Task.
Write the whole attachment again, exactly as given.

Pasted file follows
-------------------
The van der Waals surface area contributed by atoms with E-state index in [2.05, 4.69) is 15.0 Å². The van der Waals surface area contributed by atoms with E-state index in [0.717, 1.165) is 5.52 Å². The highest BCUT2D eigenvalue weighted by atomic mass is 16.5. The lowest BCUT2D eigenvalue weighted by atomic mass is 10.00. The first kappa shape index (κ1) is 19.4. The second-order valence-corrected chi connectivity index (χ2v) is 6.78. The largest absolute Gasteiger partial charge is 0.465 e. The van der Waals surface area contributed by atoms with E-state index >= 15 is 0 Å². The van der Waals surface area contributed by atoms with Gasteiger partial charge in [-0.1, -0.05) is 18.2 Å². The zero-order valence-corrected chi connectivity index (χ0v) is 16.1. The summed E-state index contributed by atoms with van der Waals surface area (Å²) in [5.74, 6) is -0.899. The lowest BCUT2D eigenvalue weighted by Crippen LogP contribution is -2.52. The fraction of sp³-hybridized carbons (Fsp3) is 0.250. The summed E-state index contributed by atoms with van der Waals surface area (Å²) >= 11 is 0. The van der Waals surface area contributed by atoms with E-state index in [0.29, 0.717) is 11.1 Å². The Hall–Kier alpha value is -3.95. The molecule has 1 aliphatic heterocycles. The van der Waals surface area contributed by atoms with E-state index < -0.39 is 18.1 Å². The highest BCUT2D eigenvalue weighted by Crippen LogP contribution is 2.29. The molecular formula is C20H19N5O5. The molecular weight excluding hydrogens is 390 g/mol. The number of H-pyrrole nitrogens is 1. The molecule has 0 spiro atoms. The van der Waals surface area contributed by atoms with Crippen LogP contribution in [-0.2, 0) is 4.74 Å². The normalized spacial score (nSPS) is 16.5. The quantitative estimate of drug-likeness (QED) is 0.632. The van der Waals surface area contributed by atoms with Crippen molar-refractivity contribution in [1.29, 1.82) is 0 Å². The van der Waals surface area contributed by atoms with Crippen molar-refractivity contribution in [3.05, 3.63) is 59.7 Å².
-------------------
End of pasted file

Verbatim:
The van der Waals surface area contributed by atoms with E-state index in [2.05, 4.69) is 15.0 Å². The van der Waals surface area contributed by atoms with E-state index in [0.717, 1.165) is 5.52 Å². The highest BCUT2D eigenvalue weighted by atomic mass is 16.5. The lowest BCUT2D eigenvalue weighted by atomic mass is 10.00. The first kappa shape index (κ1) is 19.4. The second-order valence-corrected chi connectivity index (χ2v) is 6.78. The largest absolute Gasteiger partial charge is 0.465 e. The van der Waals surface area contributed by atoms with E-state index >= 15 is 0 Å². The van der Waals surface area contributed by atoms with Gasteiger partial charge in [-0.1, -0.05) is 18.2 Å². The zero-order valence-corrected chi connectivity index (χ0v) is 16.1. The summed E-state index contributed by atoms with van der Waals surface area (Å²) in [5.74, 6) is -0.899. The lowest BCUT2D eigenvalue weighted by Crippen LogP contribution is -2.52. The fraction of sp³-hybridized carbons (Fsp3) is 0.250. The summed E-state index contributed by atoms with van der Waals surface area (Å²) >= 11 is 0. The van der Waals surface area contributed by atoms with E-state index in [0.29, 0.717) is 11.1 Å². The Hall–Kier alpha value is -3.95. The molecule has 1 aliphatic heterocycles. The van der Waals surface area contributed by atoms with E-state index < -0.39 is 18.1 Å². The highest BCUT2D eigenvalue weighted by Crippen LogP contribution is 2.29. The molecular formula is C20H19N5O5. The molecular weight excluding hydrogens is 390 g/mol. The number of H-pyrrole nitrogens is 1. The molecule has 0 spiro atoms. The van der Waals surface area contributed by atoms with Crippen LogP contribution in [-0.2, 0) is 4.74 Å². The normalized spacial score (nSPS) is 16.5. The quantitative estimate of drug-likeness (QED) is 0.632. The van der Waals surface area contributed by atoms with Crippen molar-refractivity contribution in [1.29, 1.82) is 0 Å². The van der Waals surface area contributed by atoms with Crippen molar-refractivity contribution in [3.05, 3.63) is 59.7 Å².